c. Vary your intensity

I’ve learned through the years from my weights workouts that it’s not good to train at high intensity at every session. That’s a quick way to get injured, plus it’s mentally tough to keep lifting your heaviest weights in every session. The same thing applies to cardio/aerobics work.

In my weekly cardio sessions, one of them is performed at a lower intensity while the other is a harder session. Try mixing it up with hard/medium/easy sessions so that you actually look forward to your workouts – both weights and cardio.

One way I vary the intensity of my cardio sessions and make them more effective is by including burst intervals in them. Burst training has been shown to develop improved VO2 max levels – which is generally regarded as the best measure of a person’s aerobic fitness level.

(The science of burst training is not complicated, but the explanation is quite lengthy of how it works so read Clarence Bass’ article on Japanese scientist Dr Tabata’s research on how to involve burst interval training in your aerobic work, to improve your VO2 max results).


d. Know your priorities

Aerobic and anaerobic work requires different methods of training to be maximally effective. Unless you’re a decathlete or something like that, most people will naturally be drawn to one type more than the other.

If you’re trying to increase muscle mass and size then you’re going to focus more on anaerobic exercise. If your goal really is to try and run a marathon, then you’re going to have to focus more on aerobic work and less on the weights.

And that brings me some perspective on how I approach my weekly exercise schedule. Although I am now in my mid-40’s, I still love trying to lift as much weight as I can and be as big and strong as my genetic potential allows. That means I am always going to put more energy and intensity into my weights workouts than I do into my cardio work. I am primarily a lifter, not a runner!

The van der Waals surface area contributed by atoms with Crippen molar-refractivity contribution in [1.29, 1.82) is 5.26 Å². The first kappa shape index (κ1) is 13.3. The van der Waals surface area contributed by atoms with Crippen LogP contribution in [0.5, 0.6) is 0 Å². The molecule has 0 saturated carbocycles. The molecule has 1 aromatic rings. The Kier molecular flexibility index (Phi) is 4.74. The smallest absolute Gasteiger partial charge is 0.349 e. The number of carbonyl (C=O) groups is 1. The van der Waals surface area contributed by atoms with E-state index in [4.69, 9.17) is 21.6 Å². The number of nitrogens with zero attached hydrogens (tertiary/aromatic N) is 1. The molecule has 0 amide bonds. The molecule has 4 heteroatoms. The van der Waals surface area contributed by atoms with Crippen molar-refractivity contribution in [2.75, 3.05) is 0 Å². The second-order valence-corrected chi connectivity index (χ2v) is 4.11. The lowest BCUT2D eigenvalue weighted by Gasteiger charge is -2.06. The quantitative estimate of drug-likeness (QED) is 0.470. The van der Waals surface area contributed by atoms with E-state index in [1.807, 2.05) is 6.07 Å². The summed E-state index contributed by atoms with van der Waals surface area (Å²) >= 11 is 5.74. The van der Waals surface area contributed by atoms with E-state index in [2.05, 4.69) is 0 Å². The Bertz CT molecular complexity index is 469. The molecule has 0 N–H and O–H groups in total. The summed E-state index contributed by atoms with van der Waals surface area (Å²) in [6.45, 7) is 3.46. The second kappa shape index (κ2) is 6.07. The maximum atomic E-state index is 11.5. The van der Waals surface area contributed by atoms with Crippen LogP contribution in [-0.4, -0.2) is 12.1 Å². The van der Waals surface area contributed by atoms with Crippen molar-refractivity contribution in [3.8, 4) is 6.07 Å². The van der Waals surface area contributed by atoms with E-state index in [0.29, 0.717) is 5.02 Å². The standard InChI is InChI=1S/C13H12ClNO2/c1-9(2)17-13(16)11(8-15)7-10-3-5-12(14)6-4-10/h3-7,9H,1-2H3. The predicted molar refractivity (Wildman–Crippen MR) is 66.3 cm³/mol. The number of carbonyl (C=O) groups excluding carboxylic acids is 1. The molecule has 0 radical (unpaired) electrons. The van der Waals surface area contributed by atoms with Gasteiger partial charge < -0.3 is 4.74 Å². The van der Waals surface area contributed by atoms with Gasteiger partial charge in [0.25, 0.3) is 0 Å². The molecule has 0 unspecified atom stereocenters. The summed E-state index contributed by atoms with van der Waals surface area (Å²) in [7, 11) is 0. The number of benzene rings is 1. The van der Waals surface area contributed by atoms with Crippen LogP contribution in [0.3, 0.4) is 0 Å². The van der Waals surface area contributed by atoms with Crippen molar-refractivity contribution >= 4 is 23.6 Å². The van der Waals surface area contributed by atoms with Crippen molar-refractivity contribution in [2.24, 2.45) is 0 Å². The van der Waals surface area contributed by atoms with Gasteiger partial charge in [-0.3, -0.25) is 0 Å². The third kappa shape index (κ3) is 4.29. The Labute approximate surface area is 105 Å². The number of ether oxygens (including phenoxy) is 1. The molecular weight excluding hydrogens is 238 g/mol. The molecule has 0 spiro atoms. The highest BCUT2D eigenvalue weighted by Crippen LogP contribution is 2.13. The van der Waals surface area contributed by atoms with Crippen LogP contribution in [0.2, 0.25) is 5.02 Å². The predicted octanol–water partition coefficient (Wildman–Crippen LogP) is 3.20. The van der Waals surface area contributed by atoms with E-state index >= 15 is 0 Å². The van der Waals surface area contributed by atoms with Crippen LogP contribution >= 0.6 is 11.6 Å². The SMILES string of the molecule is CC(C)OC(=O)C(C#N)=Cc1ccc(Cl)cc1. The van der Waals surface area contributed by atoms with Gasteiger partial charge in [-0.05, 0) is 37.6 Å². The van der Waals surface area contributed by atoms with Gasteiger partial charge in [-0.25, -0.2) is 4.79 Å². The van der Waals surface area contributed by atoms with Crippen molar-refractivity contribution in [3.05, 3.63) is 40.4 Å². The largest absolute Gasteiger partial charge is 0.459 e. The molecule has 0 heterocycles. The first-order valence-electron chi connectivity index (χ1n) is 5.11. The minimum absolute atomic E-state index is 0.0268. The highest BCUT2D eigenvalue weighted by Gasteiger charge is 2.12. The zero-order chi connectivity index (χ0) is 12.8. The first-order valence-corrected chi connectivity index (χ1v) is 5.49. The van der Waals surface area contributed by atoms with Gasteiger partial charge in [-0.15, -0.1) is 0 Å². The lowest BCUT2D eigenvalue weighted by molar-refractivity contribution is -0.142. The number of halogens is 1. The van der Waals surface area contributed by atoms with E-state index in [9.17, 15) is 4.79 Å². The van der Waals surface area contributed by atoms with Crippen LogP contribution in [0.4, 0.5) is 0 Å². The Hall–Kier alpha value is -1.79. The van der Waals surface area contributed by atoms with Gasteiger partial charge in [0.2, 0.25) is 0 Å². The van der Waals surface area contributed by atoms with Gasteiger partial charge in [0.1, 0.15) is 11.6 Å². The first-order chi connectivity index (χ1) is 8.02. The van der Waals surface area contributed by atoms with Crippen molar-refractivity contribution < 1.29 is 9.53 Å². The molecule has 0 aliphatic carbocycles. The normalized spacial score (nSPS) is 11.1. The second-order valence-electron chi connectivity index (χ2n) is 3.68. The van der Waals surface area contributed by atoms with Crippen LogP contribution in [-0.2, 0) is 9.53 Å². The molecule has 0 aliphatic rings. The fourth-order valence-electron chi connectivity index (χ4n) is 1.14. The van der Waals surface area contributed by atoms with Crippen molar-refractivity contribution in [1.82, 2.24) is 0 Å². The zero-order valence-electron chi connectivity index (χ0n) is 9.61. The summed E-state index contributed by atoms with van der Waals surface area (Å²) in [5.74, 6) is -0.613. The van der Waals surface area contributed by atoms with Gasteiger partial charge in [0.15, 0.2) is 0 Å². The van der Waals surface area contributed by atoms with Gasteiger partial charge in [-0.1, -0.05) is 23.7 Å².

My weights session last between 1 to 11/2 hours twice a week, whereas my cardio work – while also being two sessions (carried out on alternative days after I have done my weights workout to allow better recovery) last less than half the time of my weights sessions.

Also, if I ever feel my body getting a little run down then I will drop one – or sometimes even both – of my cardio workouts during the week rather than miss one of my weights workouts. (However, if I am ever sick with the flu or something like that then I don’t do any exercise at all, but rather let my body recover!)

The key is to know what type of training you prefer and then to focus your training on the kind of exercise and routines that will produce the results you want, which is why my weekly exercise schedule is tilted more to weights than it is to cardio exercise.

I respect and admire my runner friends who tell me they really love it. (I also keep reminding them that if God truly wanted us to run marathons then he wouldn’t have given us cars!) But for me, lifting weights is always going to be my first love when it comes to exercise. Aerobic exercise is something I try and incorporate as efficiently as possible! See you in the gym…

Bryce – Fit 4 Life Staff